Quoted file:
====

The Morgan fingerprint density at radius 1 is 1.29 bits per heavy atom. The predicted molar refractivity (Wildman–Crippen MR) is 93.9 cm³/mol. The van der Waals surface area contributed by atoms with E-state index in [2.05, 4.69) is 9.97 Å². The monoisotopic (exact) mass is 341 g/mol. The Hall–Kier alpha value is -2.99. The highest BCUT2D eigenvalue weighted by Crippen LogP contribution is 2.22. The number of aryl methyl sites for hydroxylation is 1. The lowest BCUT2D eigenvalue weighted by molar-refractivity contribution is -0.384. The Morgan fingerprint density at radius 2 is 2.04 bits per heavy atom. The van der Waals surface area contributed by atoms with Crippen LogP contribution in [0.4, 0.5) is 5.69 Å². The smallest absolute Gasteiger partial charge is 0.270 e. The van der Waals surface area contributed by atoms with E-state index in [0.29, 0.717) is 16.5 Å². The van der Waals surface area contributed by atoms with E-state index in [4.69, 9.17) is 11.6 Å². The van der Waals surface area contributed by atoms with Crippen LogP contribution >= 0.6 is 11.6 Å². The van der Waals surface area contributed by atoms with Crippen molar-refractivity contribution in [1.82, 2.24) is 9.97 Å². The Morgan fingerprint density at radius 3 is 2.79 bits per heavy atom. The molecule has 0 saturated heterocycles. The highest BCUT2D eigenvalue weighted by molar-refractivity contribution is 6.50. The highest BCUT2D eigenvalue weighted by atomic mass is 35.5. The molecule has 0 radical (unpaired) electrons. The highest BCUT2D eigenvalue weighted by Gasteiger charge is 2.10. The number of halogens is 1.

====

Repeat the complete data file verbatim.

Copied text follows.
The Morgan fingerprint density at radius 1 is 1.29 bits per heavy atom. The predicted molar refractivity (Wildman–Crippen MR) is 93.9 cm³/mol. The van der Waals surface area contributed by atoms with E-state index in [2.05, 4.69) is 9.97 Å². The monoisotopic (exact) mass is 341 g/mol. The Hall–Kier alpha value is -2.99. The highest BCUT2D eigenvalue weighted by Crippen LogP contribution is 2.22. The number of aryl methyl sites for hydroxylation is 1. The lowest BCUT2D eigenvalue weighted by molar-refractivity contribution is -0.384. The Morgan fingerprint density at radius 2 is 2.04 bits per heavy atom. The van der Waals surface area contributed by atoms with Crippen LogP contribution in [0.4, 0.5) is 5.69 Å². The smallest absolute Gasteiger partial charge is 0.270 e. The van der Waals surface area contributed by atoms with E-state index in [0.29, 0.717) is 16.5 Å². The van der Waals surface area contributed by atoms with E-state index in [4.69, 9.17) is 11.6 Å². The van der Waals surface area contributed by atoms with Crippen LogP contribution >= 0.6 is 11.6 Å². The van der Waals surface area contributed by atoms with Crippen molar-refractivity contribution in [1.82, 2.24) is 9.97 Å². The Morgan fingerprint density at radius 3 is 2.79 bits per heavy atom. The molecule has 0 saturated heterocycles. The highest BCUT2D eigenvalue weighted by molar-refractivity contribution is 6.50. The highest BCUT2D eigenvalue weighted by atomic mass is 35.5. The molecule has 0 radical (unpaired) electrons. The highest BCUT2D eigenvalue weighted by Gasteiger charge is 2.10. The number of halogens is 1.